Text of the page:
Pope John Paul II was elected to the papacy following the death of the popular “Smiling Pope”, Pope John Paul, after just 33 days in office.
Cardinal Karol Wojtyla of Poland took the name of Pope John Paul II in deference to his predecessor.
At just 58 years old, the new Pope became the youngest pope to be elected in the twentieth century.
A major theme of John Paul II’s papacy was his fight for freedom of religion in the Communist bloc and during his term as Pope, he was significant for his contribution to the fall of Communism in Eastern Europe.
On 13 May 1981, the Pope was shot and seriously wounded while passing through St Peter’s Square in Rome in an open car.
The Pope was rushed by ambulance to Rome’s Gemelli Hospital, where he underwent surgery as the bullet had entered his abdomen, narrowly missing vital organs.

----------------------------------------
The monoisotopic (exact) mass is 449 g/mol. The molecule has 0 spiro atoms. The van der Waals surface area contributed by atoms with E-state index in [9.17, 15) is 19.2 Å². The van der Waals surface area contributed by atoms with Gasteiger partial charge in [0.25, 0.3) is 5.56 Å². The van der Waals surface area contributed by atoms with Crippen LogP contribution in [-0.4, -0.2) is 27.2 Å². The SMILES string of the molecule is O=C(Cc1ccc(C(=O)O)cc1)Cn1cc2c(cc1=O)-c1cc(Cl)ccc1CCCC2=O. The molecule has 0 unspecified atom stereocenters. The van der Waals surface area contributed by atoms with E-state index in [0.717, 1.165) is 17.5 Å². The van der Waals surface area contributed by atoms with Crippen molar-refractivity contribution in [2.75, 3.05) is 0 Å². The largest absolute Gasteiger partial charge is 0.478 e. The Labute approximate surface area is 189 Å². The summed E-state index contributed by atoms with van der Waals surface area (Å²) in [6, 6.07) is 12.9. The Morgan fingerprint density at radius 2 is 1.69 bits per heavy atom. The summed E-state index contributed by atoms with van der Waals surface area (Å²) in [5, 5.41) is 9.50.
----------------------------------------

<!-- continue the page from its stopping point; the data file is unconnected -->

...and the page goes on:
The would-be assassin was 23-year-old escaped Turkish murderer Mehmet Ali Agca. Bystanders quickly overcame Agca and detained him until police arrived.
Four days later, the Pope offered forgiveness from his hospital bed. Agca was sentenced to life imprisonment.
On 27 December 1983, Pope John Paul II personally visited his would-be assassin in a meeting that lasted 20 minutes. The Pope never revealed the nature of their discussion. He merely stated, What we talked about will have to remain a secret between him and me. I spoke to him as a brother whom I have pardoned and who has my complete trust.”